I know, I know. Pause. I can just see you rolling your eyes at me right now, but I just can’t help it. Yes. This is another banana loaf/bread* recipe. Listen, it’s getting warmer now and I feel my baking days for this Spring/Summer are on their last leg. I’m not really looking forward to that, but one of the joys of this blog is for me to have a record of what I made throughout these past 6 years. Woah…6 years? Yes, and a few months. I can’t believe how much C&T helped me, changed me and taught me.
Although the temperatures have reached what I would now call scorchio levels (and I was told never to go live in the desert), some readers are still asking me for cake recipes. Of course, I will always do so when I have a few lined up. I made this a few weeks ago, before my almost-baking embargo. I just can’t have the oven on for too long when it’s in the high 20s. Inside.
If you are a regular reader of this blog you will know how much I enjoy a good banana bread. Those who know me well can tell you that I’m continually looking for the best recipes for banana bread around. I think that I have found the best one yet. You can find it in Signe Johansen’s book Scandilicious Baking. I bought this after trying some of her recipes from her first book, which was also my first encounter with Scandi cooking. There’s no need to repeat how much I enjoyed, and still enjoy cooking from book number one. The second book, dare I say it, is even better and I’m glad I have it now because it’s a great book to have in the run up to the Christmas season. It’s a baking book after all, and for me baking is a perfect way to spend the autumn/winter months. I have also discovered a love for spelt flour!
Two days ago, on Twitter, I read a tweet by @akentishkitchen about Signe’s Banana Spice Cake, which I mistook for the Spelt Banana Bread recipe found on the opposite page. My mistake, but if you have the book you will know what I mean. Both recipes are next to each other, and though made with the same ingredient, they are very different. I’m sure the spice cake is delicious, but here is my take on the bread recipe. I’m sure Signe won’t mind…she’s such a lovely lady. If you have some fruit which is starting to go all mushy on you, try this. You won’t regret it. Really.
- 3 medium bananas, ripe or very ripe and mashed
- 100ml milk with a few drops of lemon juice, or buttermilk for that matter
- 75g butter, melted
- 75ml maple syrup, or golden syrup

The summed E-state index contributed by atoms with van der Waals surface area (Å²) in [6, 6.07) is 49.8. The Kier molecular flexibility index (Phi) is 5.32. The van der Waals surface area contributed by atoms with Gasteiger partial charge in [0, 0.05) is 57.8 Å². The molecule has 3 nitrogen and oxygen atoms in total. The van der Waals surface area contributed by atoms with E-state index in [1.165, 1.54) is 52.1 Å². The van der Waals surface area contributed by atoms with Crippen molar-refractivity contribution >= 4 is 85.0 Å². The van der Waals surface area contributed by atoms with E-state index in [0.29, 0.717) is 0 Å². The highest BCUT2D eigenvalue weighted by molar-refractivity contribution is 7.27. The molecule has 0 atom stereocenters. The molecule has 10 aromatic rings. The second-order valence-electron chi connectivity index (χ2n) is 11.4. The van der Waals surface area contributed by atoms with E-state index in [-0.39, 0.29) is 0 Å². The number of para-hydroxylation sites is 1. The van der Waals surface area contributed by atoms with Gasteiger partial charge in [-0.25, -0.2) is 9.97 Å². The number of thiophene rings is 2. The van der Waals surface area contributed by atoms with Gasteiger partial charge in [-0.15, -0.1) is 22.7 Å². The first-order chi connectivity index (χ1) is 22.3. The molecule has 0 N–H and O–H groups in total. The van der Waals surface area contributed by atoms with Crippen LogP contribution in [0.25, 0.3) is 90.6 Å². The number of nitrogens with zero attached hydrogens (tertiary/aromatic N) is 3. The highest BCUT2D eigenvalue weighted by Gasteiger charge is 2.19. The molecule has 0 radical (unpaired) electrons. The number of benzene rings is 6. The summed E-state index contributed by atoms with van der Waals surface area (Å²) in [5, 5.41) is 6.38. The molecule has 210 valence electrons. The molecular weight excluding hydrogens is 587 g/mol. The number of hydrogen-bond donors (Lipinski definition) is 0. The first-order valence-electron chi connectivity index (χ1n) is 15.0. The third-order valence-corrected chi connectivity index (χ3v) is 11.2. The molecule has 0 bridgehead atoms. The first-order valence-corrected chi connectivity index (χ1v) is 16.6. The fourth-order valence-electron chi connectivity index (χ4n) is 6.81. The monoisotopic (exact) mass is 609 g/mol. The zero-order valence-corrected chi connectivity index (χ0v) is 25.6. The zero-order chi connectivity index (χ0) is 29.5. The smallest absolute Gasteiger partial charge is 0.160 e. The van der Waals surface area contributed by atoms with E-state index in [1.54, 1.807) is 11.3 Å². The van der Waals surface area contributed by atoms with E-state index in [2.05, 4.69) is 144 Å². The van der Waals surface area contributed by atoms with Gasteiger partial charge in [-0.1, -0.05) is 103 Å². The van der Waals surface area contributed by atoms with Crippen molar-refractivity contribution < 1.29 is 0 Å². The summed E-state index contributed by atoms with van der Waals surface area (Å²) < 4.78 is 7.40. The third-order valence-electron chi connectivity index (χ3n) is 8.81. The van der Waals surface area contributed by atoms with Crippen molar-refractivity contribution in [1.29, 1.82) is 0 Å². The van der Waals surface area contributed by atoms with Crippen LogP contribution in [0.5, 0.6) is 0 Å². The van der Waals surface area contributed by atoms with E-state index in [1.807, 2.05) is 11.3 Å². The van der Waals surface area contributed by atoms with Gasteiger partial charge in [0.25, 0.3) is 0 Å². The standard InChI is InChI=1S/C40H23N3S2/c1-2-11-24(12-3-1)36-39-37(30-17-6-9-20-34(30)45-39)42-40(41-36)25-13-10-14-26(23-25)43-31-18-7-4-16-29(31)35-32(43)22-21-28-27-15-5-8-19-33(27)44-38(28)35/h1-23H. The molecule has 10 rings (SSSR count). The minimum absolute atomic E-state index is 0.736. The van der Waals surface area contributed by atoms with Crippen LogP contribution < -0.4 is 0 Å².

- 1 large egg
- 225g self-raising flour
- 50g wholemeal spelt flour
- 4 tablespoons porridge oats
- 1 ½ teaspoons baking powder
- ½ teaspoon cinnamon
- pinch salt
Preheat the oven to 170ºC or 150ºC fan (Gas Mark 3-4) and grease and line a loaf tin with parchment paper.
In a large bowl pour in the bananas, milk/buttermilk, butter, syrup and egg, and give everything a good mix. Add both flours, oats, baking powder, cinnamon and salt and fold till the ingredients are just mixed in, and stop right there.
Pour the mixture into the loaf tin and with a spatula spread the batter out evenly. Bake for around 55 minutes in the middle shelf of your oven, till the cake turns golden brown on top. To make sure that it is done, insert a skewer or knife into the centre. If it’s clean when it’s out, then it’s ready.
Allow the banana bread to cool for a good 20 to 30 minutes in its tin before taking it out on a cookie rack.
Store it wrapped in kitchen foil in an airtight container and it will keep for a good three to four days. It is good. One of the best recipes I have even tried. Thank you Signe!
(Recipe adapted from Scandilicious Baking by Signe Johansen, Saltyard Books, 2012.)
I bake banana bread on a regular basis for a number of reasons; one, because it’s so easy, two, because it’s tasty, and three, because there’s nothing better than a mug of thick hot chocolate to go with it. I have made other recipes for banana bread (or loaf, you can call it what you want) in the past. You will find at least another two in this blog. And most probably I have told you that those were two of my favourites. Well, I have to include this one in that list.